Carl Dennis was born in St. Louis, Missouri on September 17, 1939. Neither of his parents were literary; his father founded a chemical company and his mother had been a registered nurse, although she had a strong interest in the arts. However, Carl Dennis had an inspirational and influential high school English teacher, Augusta Gottlieb. After high school he searched for a college that would resemble "the ideal Platonic Academy," attending Oberlin College and the University of Chicago before graduating from the University of Minnesota. He went on to earn a Ph.D. in English literature from the University of California at Berkeley and subsequently to teach at the University of Buffalo (1966-2001), where he now holds the title of Artist-in-Residence. Dennis has published twelve volumes of poetry, including the Pulitzer Prize winning Practical Gods (Penguin, 2001), a New and Selected Poems 1974-2004 (Penguin, 2004) and, most recently, Another Reason (Penguin, 2014). Additionally he has written a book of literary criticism, Poetry as Persuasion: an Essay for Writers (University of Georgia Press, 2001). He has received many honors, including fellowships from the Guggenheim Foundation and the National Endowment for the Arts and, in 2000, the prestigious Ruth Lilly Poetry Prize, awarded to a living author for outstanding achievement in poetry.
Carl Dennis is a strong proponent of poetry that is clear and comprehensible. He has said, "I believe poetry should sound like natural speech. When you hear a poem, you should feel that someone is standing behind the lines, talking to an individual, offering a script that something might want to enter." In a similar vein, on the usefulness of poetry, he said, "Poetry is useful in that it allows readers to feel that they are not alone, that others have thought and felt as they have. It can do this more powerfully than any other kind of writing, or at least more directly, because in a good poem we are made to feel that we are in the presence of a whole human being speaking to us directly, or providing a script for us to enter as we see fit."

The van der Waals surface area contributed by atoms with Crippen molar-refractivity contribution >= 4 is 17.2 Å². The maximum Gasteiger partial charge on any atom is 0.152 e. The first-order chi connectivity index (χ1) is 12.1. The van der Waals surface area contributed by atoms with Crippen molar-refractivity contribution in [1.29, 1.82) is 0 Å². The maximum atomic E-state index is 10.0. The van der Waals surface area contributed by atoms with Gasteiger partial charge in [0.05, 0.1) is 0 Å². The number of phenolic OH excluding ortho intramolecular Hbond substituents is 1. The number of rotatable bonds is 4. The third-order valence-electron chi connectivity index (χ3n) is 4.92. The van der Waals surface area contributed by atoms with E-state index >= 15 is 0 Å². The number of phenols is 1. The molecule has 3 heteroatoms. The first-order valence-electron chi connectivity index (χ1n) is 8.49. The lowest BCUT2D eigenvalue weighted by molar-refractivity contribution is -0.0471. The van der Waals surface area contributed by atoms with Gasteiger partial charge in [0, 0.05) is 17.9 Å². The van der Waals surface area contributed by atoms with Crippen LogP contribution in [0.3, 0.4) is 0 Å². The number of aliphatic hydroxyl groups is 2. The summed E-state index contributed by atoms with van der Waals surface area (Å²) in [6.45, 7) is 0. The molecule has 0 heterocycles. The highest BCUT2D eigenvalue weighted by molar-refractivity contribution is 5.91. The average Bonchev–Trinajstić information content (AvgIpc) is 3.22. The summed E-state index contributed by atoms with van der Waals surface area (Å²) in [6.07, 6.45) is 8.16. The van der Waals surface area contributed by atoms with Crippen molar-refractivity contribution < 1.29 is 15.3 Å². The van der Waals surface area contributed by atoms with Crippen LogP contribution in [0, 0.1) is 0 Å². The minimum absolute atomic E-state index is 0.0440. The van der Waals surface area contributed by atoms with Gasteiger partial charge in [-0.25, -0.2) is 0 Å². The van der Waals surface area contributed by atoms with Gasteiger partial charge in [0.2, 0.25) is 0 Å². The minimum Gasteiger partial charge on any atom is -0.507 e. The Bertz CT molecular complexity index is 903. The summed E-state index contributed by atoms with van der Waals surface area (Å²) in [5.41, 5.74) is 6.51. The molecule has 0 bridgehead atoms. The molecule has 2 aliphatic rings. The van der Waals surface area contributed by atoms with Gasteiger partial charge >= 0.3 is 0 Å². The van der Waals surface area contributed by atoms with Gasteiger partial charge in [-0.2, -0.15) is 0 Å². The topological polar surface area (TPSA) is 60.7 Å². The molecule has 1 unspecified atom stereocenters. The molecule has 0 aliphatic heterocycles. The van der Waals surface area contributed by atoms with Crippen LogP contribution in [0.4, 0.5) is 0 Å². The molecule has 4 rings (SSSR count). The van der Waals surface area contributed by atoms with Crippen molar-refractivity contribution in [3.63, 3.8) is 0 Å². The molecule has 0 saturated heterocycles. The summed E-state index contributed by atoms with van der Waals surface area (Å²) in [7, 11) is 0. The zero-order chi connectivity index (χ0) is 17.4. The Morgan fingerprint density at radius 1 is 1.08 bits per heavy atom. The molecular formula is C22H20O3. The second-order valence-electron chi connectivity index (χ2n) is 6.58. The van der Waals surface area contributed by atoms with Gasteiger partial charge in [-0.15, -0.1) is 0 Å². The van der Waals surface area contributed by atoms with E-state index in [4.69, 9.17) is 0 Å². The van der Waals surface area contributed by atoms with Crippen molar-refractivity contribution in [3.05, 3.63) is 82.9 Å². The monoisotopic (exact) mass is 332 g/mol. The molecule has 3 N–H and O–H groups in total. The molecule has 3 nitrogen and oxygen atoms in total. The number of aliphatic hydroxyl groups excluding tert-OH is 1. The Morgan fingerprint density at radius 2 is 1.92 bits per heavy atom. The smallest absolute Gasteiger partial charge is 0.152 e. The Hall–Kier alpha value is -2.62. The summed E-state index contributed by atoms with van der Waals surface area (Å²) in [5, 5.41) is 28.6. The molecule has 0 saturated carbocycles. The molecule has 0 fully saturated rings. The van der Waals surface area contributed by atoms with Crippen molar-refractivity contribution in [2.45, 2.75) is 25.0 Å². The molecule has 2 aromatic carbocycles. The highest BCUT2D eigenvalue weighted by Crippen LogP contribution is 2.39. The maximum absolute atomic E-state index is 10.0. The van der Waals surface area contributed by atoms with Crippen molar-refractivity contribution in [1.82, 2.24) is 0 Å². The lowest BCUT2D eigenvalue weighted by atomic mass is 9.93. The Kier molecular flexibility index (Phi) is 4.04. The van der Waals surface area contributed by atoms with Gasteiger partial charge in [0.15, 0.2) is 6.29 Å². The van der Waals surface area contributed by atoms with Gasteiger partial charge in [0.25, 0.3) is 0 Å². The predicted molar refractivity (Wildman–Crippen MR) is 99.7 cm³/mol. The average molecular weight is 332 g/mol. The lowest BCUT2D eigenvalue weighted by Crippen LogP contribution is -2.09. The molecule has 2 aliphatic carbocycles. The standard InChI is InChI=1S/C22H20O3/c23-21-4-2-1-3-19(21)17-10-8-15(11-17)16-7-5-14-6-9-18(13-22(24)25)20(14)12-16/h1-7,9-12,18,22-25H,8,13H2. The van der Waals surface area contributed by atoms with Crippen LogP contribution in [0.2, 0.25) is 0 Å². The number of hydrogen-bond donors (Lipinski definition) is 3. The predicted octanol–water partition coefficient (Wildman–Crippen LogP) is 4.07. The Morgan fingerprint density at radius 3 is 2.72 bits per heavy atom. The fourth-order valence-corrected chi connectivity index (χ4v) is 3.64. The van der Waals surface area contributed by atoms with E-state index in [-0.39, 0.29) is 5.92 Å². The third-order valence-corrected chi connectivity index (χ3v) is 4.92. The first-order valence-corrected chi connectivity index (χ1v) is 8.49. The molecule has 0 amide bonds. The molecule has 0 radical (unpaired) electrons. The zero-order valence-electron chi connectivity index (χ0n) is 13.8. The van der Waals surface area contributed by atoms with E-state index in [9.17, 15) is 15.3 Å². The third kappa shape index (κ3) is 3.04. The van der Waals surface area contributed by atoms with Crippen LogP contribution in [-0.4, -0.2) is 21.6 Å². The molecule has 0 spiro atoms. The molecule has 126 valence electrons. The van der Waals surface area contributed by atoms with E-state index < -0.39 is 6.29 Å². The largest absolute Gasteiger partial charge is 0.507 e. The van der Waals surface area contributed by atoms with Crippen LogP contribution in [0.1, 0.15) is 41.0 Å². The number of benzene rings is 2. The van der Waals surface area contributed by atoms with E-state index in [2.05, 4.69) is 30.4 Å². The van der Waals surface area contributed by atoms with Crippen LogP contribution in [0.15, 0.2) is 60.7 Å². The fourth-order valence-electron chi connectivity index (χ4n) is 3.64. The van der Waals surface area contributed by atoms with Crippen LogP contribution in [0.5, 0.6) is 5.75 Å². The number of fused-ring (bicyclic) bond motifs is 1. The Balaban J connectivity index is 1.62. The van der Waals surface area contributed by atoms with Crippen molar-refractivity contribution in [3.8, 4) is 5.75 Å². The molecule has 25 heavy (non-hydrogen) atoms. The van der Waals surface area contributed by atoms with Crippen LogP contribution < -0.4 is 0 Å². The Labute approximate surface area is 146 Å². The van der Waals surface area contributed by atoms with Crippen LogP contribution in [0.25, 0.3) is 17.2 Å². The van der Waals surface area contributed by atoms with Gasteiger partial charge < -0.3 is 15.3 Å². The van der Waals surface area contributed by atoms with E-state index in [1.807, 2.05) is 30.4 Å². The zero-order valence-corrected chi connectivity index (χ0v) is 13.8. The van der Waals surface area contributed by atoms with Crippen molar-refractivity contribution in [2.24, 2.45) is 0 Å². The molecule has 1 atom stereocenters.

This week's featured poem, "Not the Idle" from Practical Gods (Penguin, 2001), is a meditation on what might appear to be idleness and a reminder that things are not always as they seem.
NOT THE IDLE
It's not the idle who move us but the few
Often confused with the idle, those who define
Their project in life in terms so ample
Nothing they ever do is a digression.
Each episode contributes its own rare gift
As a chapter in Moby Dick on squid or hardtack
Is just as important to Ishmael as a fight with a whale.
The few who refuse to live for the plot's sake,
Major or minor, but for texture and tone and hue.
For them weeding a garden all afternoon
Can't be construed as a detour from the road of life.
The road narrows to a garden path that turns
And circles to show that traveling goes only so far
As a metaphor. The day rests on the grass.
And at night the books of these few,
Lined up on their desks, don't look like drinks
Lined up on a bar to help them evade their troubles.
They look like an escort of mountain guides
Come to conduct the climber to a lofty outlook
Rising serene above the fog. For them the view
Is no digression though it won't last long
And they won't remember even the vivid details.
The supper with friends back in the village
In a dining room brightened with flowers and paintings
No digression for them, though the talk leads
To no breakthrough. The topic they happen to hit on
Isn't a ferry to carry them over the interval
Between soup and salad. It's a raft drifting downstream
Where the banks widen to embrace a lake
And birds rise from the reeds in many colors.
Everyone tries to name them and fails
For an hour no one considers idle.
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